Results of a Food and Grocery Code of Conduct supplier survey suggest retailers can improve compliance with the Code

One year has now passed since Australia's two major supermarkets signed up to the Food and Grocery Code of Conduct. A survey of suppliers has found that suppliers have high levels of knowledge and understanding of the Code and that major supermarket retailers that have signed up to the Code have significant scope to improve their compliance with the Code's obligations. Read more about the survey results here.

The Australian Food and Grocery Council (AFGC) has stated that suppliers continue to raise issues with the criteria for range reviews and delisting of products, requests to suppliers for payments to make up shortfalls in retailer profits, payment terms, and progress on new grocery supply agreements.

The Australian Competition & Consumer Commission (ACCC) indicated earlier this year that it was going to focus on the Food and Grocery Code of Conduct and will take enforcement action whenever needed to ensure the Code succeeds. You can view a copy of the Code here.

New laws against unfair contract terms likely to affect food, beverage and agricultural businesses

From 12 November 2016 the prohibition on unfair contract terms in standard form contracts will be extended to apply to contracts with small businesses. Currently, the law only applies to standard form consumer contracts.

The ACCC has specifically pointed out businesses in the agricultural sector as businesses that should review the existing contracts they have with farmers and small businesses. The ACCC has said that imbalances in bargaining power are common in agricultural supply chains and has developed videos to explain the new law. You can view the videos here.

A term that is unfair will be void and a party will not be able to rely upon it. Supermarkets and other food and beverage businesses that use standard form contracts in their commercial dealings with suppliers should consider whether they need the terms of their existing contracts to be reviewed and potentially revised. Learn more about when a term may be 'unfair'

Complaints by small businesses to the ACCC continue to rise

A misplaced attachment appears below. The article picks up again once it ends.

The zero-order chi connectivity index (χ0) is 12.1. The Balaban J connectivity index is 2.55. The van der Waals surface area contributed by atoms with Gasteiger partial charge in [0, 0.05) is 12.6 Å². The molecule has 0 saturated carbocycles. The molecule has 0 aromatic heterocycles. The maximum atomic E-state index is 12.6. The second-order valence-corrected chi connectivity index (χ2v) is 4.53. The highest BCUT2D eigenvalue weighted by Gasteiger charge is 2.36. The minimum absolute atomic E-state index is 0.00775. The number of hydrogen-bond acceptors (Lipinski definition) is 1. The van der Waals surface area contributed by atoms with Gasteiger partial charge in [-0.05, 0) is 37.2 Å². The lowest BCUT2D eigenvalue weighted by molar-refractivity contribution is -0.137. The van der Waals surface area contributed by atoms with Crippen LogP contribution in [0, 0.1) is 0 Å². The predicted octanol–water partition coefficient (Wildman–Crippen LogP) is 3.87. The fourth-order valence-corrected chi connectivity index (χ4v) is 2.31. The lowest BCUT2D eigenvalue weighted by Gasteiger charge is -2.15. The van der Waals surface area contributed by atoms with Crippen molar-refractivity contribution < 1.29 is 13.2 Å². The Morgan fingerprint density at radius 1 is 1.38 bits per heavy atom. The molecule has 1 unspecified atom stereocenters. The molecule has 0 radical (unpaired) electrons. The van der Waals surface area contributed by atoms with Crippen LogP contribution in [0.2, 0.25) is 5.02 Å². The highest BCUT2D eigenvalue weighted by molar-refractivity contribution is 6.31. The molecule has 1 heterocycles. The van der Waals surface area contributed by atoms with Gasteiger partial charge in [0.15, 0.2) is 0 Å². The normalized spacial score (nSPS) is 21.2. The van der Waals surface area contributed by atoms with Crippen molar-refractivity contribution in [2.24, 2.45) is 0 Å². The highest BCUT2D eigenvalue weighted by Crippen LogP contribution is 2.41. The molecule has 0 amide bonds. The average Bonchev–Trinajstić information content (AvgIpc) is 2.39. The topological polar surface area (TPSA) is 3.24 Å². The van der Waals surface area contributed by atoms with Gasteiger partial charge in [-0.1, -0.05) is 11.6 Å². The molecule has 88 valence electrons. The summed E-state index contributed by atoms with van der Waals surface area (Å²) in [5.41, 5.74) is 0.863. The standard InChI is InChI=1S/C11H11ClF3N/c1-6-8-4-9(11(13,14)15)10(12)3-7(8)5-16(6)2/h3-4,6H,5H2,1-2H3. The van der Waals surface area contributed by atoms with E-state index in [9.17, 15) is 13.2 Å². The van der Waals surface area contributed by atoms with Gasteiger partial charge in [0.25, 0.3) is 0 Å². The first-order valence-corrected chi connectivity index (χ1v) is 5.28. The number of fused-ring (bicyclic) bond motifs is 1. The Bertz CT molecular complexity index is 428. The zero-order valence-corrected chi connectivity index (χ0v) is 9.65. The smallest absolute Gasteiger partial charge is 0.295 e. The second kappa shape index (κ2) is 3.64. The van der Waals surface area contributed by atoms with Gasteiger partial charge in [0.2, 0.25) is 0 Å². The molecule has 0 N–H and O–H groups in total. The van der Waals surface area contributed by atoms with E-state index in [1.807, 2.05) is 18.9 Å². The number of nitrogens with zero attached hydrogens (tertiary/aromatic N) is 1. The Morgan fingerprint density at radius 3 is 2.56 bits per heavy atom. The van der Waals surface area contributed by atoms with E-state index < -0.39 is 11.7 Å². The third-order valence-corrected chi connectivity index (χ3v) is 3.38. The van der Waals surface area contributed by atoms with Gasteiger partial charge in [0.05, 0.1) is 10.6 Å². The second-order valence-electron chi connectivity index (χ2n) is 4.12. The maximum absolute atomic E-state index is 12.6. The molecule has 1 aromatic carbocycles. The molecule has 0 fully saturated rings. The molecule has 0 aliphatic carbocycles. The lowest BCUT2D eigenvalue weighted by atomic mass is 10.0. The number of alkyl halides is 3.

The ACCC has released its six-monthly report on small business, franchising and agriculture news. The report found there had been an increase in complaints by small businesses, a decline in franchising complaints and, between January to June 2016, 137 complaints related to agriculture. You can view the Small Business in Focus report here.

For small businesses, the key consumer law complaints related to misleading conduct, false representations and consumer guarantees, while the key competition law complaints related to misuse of market power and exclusive dealing. The extension of the unfair contracts terms regime, the new country of origin labelling requirements and the upcoming changes to credit card surcharging laws are all matters that are likely to affect small businesses. Food and beverage businesses that deal with small businesses should consider whether any of their business practices need to be revised to comply with these changes to the law.

Productivity Commission releases draft report on the Regulation of Agriculture

The Productivity Commission has released its Draft Report regarding the regulation of Australian agriculture. The Commission has found that farm businesses are subject to regulations at every stage of the supply chain, that some regulations lack a sound policy justification and should be removed, and that other regulations need to be reformed to meet their objectives. It has developed suggestions for how governments could reduce the regulatory burden on farm businesses.

The Commission has made 23 draft recommendations in areas including competition regulation, food regulation and foreign investment in agriculture. Written submission on the draft report are due by Thursday 18 August 2016. You can view the full report here.

On the horizon

There is significant focus on the Australian Consumer Law (ACL) not just by the ACCC through its enforcement proceedings against major companies, but also at a policy level with two key reviews of the ACL currently underway.

Consumer Affairs Australia and New Zealand (CAANZ) is conducting a review of the provisions of the ACL. Read more

In addition the Productivity Commission is conducting a review of the administration and enforcement of the ACL. Read more